Committed to the continuation of the National Unity Government till the end of the parliament’s five year term in August 2020, Wickremesinghe had got some of his senior colleagues to discuss resolution of issues with a similar group in the SLFP.

He told the media that talks had already started.

Areas for Re-structuring

President Sirisena and Prime Minister Wickremesinghe have been having problems adjusting to each other due to ideological and other political differences.

Sirisena and his party ,the SLFP, are Left of Center, nationalistic and wary about the West and India. But the UNP, specially Wickremesinghe, is Right of Center and more accommodative to the demands of the Western powers and India than the SLFP.

Used to exercising power to the exclusion of others barring a small group around him, Wickremesinghe often took decisions without consulting the alliance partner SLFP or the President, who chairs the Cabinet and holds ministerial portfolios too.

In the last two and half years, the Prime Minister and his party colleagues had taken many economic and political decisions without consulting or taking into account the views of the SLFP or the President.

And the President had to reverse many of these decisions.

As the economic decisions of the UNP and the Prime Minister could be electorally damaging, the President set up an over-arching committee to advise him on economic matters. He asked the Prime Minister to wind up his cabinet committee on economic affairs.

But to the dismay of the President, the Prime Minister did not oblige.

Being an Executive President, Sirisena felt that he had the right to determine policies, a claim the Prime Minister and head of the single largest group in parliament, was loathe to accept.

The President had also been unhappy with Wickremesinghe’s foreign policy which he felt was more in tune with the interests of the Western powers and India than Sri Lanka. In this area too, he had to reverse some of the decisions of the Prime Minister.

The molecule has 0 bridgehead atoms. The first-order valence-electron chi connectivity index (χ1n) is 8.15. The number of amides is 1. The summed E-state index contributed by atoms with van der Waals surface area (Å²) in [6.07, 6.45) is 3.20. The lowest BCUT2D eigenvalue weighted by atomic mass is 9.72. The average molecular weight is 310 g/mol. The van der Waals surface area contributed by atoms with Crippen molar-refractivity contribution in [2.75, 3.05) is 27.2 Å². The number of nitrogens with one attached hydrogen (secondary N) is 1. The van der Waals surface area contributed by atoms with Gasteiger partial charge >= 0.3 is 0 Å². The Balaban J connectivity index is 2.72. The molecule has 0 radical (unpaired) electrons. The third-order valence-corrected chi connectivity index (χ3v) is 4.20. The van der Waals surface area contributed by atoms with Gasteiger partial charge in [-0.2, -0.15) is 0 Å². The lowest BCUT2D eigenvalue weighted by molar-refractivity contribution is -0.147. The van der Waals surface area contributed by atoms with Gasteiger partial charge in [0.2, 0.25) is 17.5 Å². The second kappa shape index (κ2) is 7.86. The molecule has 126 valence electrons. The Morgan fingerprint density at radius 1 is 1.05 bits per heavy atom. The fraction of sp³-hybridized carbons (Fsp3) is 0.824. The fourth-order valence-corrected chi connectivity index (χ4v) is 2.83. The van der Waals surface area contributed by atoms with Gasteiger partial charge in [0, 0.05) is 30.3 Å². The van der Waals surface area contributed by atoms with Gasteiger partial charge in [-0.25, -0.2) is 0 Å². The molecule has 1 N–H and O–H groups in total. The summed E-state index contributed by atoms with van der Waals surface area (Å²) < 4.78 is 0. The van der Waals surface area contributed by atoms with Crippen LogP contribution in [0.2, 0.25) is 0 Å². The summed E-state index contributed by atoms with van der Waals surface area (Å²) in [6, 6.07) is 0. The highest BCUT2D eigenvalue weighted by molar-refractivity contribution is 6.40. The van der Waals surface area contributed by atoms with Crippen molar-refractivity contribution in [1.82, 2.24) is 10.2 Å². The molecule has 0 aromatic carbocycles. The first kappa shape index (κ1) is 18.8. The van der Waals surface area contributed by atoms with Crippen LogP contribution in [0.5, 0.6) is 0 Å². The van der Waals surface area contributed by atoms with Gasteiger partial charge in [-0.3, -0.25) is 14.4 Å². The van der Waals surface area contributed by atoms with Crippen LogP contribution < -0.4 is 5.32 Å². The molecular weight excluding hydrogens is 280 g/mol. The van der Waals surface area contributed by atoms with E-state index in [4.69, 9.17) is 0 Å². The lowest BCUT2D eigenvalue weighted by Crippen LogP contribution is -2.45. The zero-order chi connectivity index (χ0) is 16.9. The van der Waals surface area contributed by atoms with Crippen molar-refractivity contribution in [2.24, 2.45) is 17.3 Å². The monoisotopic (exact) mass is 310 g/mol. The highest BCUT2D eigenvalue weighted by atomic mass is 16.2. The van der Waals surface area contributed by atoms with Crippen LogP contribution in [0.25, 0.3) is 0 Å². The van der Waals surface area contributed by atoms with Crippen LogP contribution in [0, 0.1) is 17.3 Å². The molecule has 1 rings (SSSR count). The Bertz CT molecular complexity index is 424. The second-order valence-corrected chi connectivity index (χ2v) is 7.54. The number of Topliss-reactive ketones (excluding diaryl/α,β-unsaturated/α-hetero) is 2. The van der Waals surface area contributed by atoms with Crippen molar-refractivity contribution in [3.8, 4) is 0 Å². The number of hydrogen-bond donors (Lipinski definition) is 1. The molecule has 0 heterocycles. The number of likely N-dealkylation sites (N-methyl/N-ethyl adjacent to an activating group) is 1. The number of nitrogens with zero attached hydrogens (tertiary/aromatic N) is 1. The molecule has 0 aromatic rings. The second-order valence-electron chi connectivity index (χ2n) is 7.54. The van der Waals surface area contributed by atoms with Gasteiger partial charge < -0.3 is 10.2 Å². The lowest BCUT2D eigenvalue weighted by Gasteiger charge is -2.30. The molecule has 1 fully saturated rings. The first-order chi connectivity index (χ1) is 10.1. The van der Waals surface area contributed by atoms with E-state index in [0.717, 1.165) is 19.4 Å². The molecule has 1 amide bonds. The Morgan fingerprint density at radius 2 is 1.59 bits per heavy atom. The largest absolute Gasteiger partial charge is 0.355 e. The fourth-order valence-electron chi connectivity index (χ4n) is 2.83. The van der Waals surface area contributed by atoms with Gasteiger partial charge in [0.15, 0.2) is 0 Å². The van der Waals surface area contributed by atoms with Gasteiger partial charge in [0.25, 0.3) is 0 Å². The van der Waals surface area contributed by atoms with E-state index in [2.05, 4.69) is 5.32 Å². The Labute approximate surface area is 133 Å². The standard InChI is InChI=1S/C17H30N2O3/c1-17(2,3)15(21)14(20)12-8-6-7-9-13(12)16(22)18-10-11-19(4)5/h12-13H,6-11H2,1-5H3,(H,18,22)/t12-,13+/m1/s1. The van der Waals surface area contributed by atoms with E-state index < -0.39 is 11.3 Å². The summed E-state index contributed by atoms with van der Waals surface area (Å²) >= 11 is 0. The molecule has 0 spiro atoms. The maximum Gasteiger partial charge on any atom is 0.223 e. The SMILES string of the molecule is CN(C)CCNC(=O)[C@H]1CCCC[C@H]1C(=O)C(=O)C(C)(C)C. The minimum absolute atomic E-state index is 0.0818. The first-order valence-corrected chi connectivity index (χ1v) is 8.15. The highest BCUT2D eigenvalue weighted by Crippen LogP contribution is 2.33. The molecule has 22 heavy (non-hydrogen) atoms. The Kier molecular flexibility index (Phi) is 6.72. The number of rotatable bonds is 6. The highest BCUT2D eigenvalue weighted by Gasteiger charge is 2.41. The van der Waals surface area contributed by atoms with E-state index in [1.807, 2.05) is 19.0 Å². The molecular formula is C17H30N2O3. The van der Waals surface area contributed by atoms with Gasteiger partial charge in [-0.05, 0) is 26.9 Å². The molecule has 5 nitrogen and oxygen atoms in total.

Wickremesinghe Main Issue

It appears that the differences the SLFP and the President have with the coalition partner UNP, have more to do with the leadership of Wickremesinghe and not the UNP as such.

Rebel Junior Minister Dilan Perera had said that if only Wickremesinghe had resigned or if the UNP had replaced him ,the SLFP’s alliance with the UNP could have continued and the rebels would not have quit.

“The government would have had two thirds majority in parliament to implement its election pledges and passed a new constitution to solve the ethnic issue,” Perera said.

“But a foreign power with its local allies had intervened and insisted that Wickremesinghe should remain Prime Minister, thus forcing the hands of the President,” he added.

Challenges Ahead

Given the continuation of Wickremesinghe as Prime Minister, chances of the Amunugama committee’s re-structuring inter-party relations to the satisfaction of the rebels, are dim.

Meanwhile, the UNP too has said that, while it is interested in continuing the coalition with UNP, it is also ready to form a government of its own.

It feels it can get a simple majority by attracting seven to ten from the SLFP to go past the number 113, which is the minimum requirement to form a government in the House of 225 members including the Speaker.